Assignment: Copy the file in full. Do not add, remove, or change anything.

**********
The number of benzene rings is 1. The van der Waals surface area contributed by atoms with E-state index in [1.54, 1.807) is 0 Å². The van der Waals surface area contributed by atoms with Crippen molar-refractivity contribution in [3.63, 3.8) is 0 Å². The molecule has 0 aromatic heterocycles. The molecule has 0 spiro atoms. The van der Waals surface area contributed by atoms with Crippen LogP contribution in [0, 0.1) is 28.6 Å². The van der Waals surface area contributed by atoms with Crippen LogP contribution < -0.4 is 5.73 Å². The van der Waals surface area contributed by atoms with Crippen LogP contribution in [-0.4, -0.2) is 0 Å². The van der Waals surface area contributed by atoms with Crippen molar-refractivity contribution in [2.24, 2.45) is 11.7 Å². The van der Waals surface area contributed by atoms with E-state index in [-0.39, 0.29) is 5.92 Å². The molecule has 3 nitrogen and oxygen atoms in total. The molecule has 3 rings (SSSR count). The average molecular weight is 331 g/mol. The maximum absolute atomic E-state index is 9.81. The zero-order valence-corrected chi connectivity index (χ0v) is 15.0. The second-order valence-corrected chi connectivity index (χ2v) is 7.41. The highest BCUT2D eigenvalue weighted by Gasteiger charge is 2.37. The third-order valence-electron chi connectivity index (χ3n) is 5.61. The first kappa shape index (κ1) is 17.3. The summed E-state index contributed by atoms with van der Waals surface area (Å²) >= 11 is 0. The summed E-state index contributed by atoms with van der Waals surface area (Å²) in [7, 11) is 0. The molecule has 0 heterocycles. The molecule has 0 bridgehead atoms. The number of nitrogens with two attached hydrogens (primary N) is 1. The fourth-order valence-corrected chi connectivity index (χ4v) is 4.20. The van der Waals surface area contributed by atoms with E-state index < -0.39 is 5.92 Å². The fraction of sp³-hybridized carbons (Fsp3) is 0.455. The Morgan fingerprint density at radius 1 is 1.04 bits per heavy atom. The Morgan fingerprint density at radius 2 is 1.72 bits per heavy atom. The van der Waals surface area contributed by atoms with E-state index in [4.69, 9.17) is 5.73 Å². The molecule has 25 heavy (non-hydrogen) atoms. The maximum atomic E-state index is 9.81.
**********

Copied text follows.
The number of benzene rings is 1. The van der Waals surface area contributed by atoms with E-state index in [1.54, 1.807) is 0 Å². The van der Waals surface area contributed by atoms with Crippen molar-refractivity contribution in [3.63, 3.8) is 0 Å². The molecule has 0 aromatic heterocycles. The molecule has 0 spiro atoms. The van der Waals surface area contributed by atoms with Crippen LogP contribution in [0, 0.1) is 28.6 Å². The van der Waals surface area contributed by atoms with Crippen LogP contribution < -0.4 is 5.73 Å². The van der Waals surface area contributed by atoms with Crippen LogP contribution in [-0.4, -0.2) is 0 Å². The van der Waals surface area contributed by atoms with Crippen molar-refractivity contribution in [2.24, 2.45) is 11.7 Å². The van der Waals surface area contributed by atoms with E-state index in [-0.39, 0.29) is 5.92 Å². The molecule has 3 nitrogen and oxygen atoms in total. The molecule has 3 rings (SSSR count). The average molecular weight is 331 g/mol. The maximum absolute atomic E-state index is 9.81. The zero-order valence-corrected chi connectivity index (χ0v) is 15.0. The second-order valence-corrected chi connectivity index (χ2v) is 7.41. The highest BCUT2D eigenvalue weighted by Gasteiger charge is 2.37. The third-order valence-electron chi connectivity index (χ3n) is 5.61. The first kappa shape index (κ1) is 17.3. The summed E-state index contributed by atoms with van der Waals surface area (Å²) >= 11 is 0. The summed E-state index contributed by atoms with van der Waals surface area (Å²) in [7, 11) is 0. The molecule has 0 heterocycles. The molecule has 0 bridgehead atoms. The number of nitrogens with two attached hydrogens (primary N) is 1. The fourth-order valence-corrected chi connectivity index (χ4v) is 4.20. The van der Waals surface area contributed by atoms with E-state index < -0.39 is 5.92 Å². The fraction of sp³-hybridized carbons (Fsp3) is 0.455. The Morgan fingerprint density at radius 1 is 1.04 bits per heavy atom. The Morgan fingerprint density at radius 2 is 1.72 bits per heavy atom. The van der Waals surface area contributed by atoms with E-state index in [4.69, 9.17) is 5.73 Å². The molecule has 25 heavy (non-hydrogen) atoms. The maximum atomic E-state index is 9.81.